Another time, I read “Deleuze, Foucault, and the Playful Fold of the Self” to give myself a chance to understand more than two pages of Deleuze’s book on Foucault, which I’ve owned for more than a decade already (excerpt here). I really want to understand the dynamic between Deleuze and Foucault. Maybe I can get another book, but I’m scared I might end up leaving that unread as well.

For now: thesis!

The Spoils: August 2012

  1. The Mooring of Starting Out: The First Five Books of Poetry by John Ashbery
  2. The Necessary Angel: Essays on Reality and the Imagination by Wallace Stevens
  3. Romanticism by April Bernard
  4. Savage Night by Jim Thompson
  5. Daydream Nation (33⅓:) by Matthew Stearns
  6. Rid of Me (33⅓:) by Kate Schatz

Man on the Dump 2

Because I need to start closing tabs on my Web browser:

  1. Benjamin Friedlander‘s One Hundred Etudes and Citizen Cain (Friedlander interviewed by Nada Gordon)
  2. Bryan D. Dietrich’s “Gotham Wanes,” Chad Parmenter‘s Bat & Man: A Sonnet Comic Book, and Stephen Burt’s essay “Poems about Superheroes.” Samples of Parmenter’s work, though not all are sonnets:
    1. “Batman Leaves a Sonnet on Selina Kyle’s Voicemail”
    2. “Batman in the Garden of Eden”
    3. “Batman vs. Osiris”
    4. “Batman in Mr. Freeze’s Glacierworks”
    5. “Batman’s Closing Time”
  3. “These Great Sentinels” by Geoffrey Nutter is a contemporary nature poem I like. And yes, I initially thought it was about these Sentinels.
  4. Caryl Pagel’s Experiments I Should Like Tried at My Own Death
  5. notes on Umberto Eco’s “Dreaming of the Middle Ages” and “Living in the New Middle Ages”
  6. “To Be Not Stupid” (great title) by Amy De’Ath (great name) from her collection Caribou (great song). Earlier collection: Erec & Enide.
  7. Susan Schultz’s “Memory Cards: Oppen Series” (prose poems that begin with a phrase from George Oppen’s New Collected Poems)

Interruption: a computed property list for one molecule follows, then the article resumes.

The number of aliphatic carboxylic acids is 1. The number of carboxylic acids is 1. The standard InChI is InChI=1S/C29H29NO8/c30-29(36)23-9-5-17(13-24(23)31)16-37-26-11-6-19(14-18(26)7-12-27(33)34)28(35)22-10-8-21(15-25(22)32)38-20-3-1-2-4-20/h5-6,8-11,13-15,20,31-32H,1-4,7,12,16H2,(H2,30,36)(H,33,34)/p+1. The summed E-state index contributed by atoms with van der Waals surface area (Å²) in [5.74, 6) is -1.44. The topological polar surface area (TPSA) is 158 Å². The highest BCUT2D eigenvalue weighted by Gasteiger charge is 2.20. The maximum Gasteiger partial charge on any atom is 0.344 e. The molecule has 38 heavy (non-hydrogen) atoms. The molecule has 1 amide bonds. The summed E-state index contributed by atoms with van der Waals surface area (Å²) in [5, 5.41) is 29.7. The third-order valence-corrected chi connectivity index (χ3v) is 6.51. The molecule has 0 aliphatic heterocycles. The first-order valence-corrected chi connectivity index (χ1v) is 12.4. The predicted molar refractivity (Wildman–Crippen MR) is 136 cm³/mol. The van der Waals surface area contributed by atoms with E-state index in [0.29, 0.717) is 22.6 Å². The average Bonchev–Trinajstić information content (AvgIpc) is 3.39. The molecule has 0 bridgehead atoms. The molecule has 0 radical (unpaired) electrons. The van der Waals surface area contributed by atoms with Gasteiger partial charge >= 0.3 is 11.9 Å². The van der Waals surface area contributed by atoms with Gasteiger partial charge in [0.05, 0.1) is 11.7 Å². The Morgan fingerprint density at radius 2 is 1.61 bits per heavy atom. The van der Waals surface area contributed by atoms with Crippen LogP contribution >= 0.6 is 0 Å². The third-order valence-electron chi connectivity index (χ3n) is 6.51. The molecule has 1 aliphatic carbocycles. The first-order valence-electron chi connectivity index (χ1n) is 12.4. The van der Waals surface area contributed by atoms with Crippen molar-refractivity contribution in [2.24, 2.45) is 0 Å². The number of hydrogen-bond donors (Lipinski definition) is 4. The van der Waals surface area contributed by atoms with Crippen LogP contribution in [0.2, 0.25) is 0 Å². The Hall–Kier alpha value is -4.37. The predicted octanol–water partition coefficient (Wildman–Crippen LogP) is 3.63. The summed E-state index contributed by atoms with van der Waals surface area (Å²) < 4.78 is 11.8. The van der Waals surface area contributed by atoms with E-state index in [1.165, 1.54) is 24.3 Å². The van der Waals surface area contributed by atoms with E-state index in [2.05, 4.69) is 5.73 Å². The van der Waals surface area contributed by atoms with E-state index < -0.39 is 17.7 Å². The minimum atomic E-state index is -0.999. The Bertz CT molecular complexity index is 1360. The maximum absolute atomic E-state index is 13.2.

8. I actually first came across Oppen’s “lyric valuables” through Hank Lazer. Here’s a review of his essay collection Lyric & Spirit.
  9. excerpt from Andrew Mossin’s Drafts of Shelley
  10. A blog entry displaying a collection of vinyl from Dischord Records.

I love this. I also got into stairs via Escher and the tribute to him at the end of Labyrinth. I also liked learning about l’esprit d’escalier from an issue of The Sandman.  These days, my favorite personal associations with stairs have to do with the cover of Bauhaus’s Swing the Heartache and Ann Lauterbach’s On a Stair and the photographs she took for the cover of Or to Begin Again.

 

More stairs here.

Burial, Hauntology, Etc.

Six years since a blog entry called “Phonograph Blues” introduced me to Derrida’s concept of hauntology, not directly through Spectres of Marx but through Burial’s records. My grasp of the concept (not too strong) and my love of the artist’s gray wisps of electronica’s echoes (very strong) really owes a lot to Mark Fisher’s blog entry and the “unedited transcript” of his 2007 interview with Burial himself.

Other interviews with Burial include this one from The Guardian that begins with him referring to himself as “a rubbish super-hero,” the one from Fact magazine where he mentions that “his favourite sound in the world is the motion-tracker from Aliens,” and the Cyclic Defrost feature-interview that calls the Burial track “Archangel” a pop song that hasn’t been invented yet.

As for hauntology in general, Fisher has been discussing it since at least the start of 2006. Here are three I like, though I’m sure there are many others worth reading:

After Fisher, I guess Xaven Taner’s “Hauntology: A Primer – The Absent Present Resonates” is a pretty good round-up, too. After all, I love Taner’s special section on Nurse with Wound and his “Reflections on David Lynch’s Inland Empire is a short but interesting read.

Somewhere on Taner’s site is a review of Inception. I like Christopher Nolan a lot, but he always gets accidentally bumped off my mind by David Lynch. Here, Inland Empire beats Inception. It’s just like how, a few years ago, my first viewing and enjoyment of Memento was derailed by my viewing of Mulholland Drive a day later. Coincidence kills!